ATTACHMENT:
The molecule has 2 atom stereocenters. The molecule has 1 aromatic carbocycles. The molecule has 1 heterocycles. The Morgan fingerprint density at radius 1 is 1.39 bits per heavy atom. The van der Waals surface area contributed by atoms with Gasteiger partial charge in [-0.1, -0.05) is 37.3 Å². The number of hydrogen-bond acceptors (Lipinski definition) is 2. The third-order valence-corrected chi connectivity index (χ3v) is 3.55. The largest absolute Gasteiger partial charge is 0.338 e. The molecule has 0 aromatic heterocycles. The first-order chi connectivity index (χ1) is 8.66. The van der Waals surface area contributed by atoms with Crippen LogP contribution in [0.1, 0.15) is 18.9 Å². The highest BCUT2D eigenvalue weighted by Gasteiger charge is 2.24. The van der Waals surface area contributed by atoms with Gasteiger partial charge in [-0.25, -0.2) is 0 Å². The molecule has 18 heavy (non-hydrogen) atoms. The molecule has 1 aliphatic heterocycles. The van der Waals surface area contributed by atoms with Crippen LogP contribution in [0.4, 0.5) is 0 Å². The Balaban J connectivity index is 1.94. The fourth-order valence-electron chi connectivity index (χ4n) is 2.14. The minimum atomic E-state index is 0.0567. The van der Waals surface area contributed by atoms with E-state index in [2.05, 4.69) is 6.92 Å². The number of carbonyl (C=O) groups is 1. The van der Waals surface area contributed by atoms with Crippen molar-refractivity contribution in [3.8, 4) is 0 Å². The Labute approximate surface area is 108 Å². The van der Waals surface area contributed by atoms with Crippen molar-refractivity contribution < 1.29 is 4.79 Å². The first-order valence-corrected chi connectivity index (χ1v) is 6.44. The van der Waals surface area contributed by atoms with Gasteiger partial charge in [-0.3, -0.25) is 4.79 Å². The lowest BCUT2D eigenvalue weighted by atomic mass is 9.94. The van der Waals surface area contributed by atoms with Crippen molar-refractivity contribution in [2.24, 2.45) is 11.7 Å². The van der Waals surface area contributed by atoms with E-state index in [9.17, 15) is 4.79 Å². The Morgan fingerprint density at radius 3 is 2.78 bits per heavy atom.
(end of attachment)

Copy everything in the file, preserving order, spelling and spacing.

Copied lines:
The molecule has 2 atom stereocenters. The molecule has 1 aromatic carbocycles. The molecule has 1 heterocycles. The Morgan fingerprint density at radius 1 is 1.39 bits per heavy atom. The van der Waals surface area contributed by atoms with Gasteiger partial charge in [-0.1, -0.05) is 37.3 Å². The number of hydrogen-bond acceptors (Lipinski definition) is 2. The third-order valence-corrected chi connectivity index (χ3v) is 3.55. The largest absolute Gasteiger partial charge is 0.338 e. The molecule has 0 aromatic heterocycles. The first-order chi connectivity index (χ1) is 8.66. The van der Waals surface area contributed by atoms with Crippen LogP contribution in [0.1, 0.15) is 18.9 Å². The highest BCUT2D eigenvalue weighted by Gasteiger charge is 2.24. The van der Waals surface area contributed by atoms with Gasteiger partial charge in [-0.25, -0.2) is 0 Å². The molecule has 18 heavy (non-hydrogen) atoms. The molecule has 1 aliphatic heterocycles. The van der Waals surface area contributed by atoms with Crippen LogP contribution in [0.4, 0.5) is 0 Å². The Balaban J connectivity index is 1.94. The fourth-order valence-electron chi connectivity index (χ4n) is 2.14. The minimum atomic E-state index is 0.0567. The van der Waals surface area contributed by atoms with E-state index in [2.05, 4.69) is 6.92 Å². The number of carbonyl (C=O) groups is 1. The van der Waals surface area contributed by atoms with Crippen molar-refractivity contribution in [3.8, 4) is 0 Å². The Labute approximate surface area is 108 Å². The van der Waals surface area contributed by atoms with Crippen molar-refractivity contribution < 1.29 is 4.79 Å². The first-order valence-corrected chi connectivity index (χ1v) is 6.44. The van der Waals surface area contributed by atoms with Gasteiger partial charge in [-0.3, -0.25) is 4.79 Å². The lowest BCUT2D eigenvalue weighted by atomic mass is 9.94. The van der Waals surface area contributed by atoms with Crippen molar-refractivity contribution in [2.24, 2.45) is 11.7 Å². The van der Waals surface area contributed by atoms with E-state index in [9.17, 15) is 4.79 Å². The Morgan fingerprint density at radius 3 is 2.78 bits per heavy atom.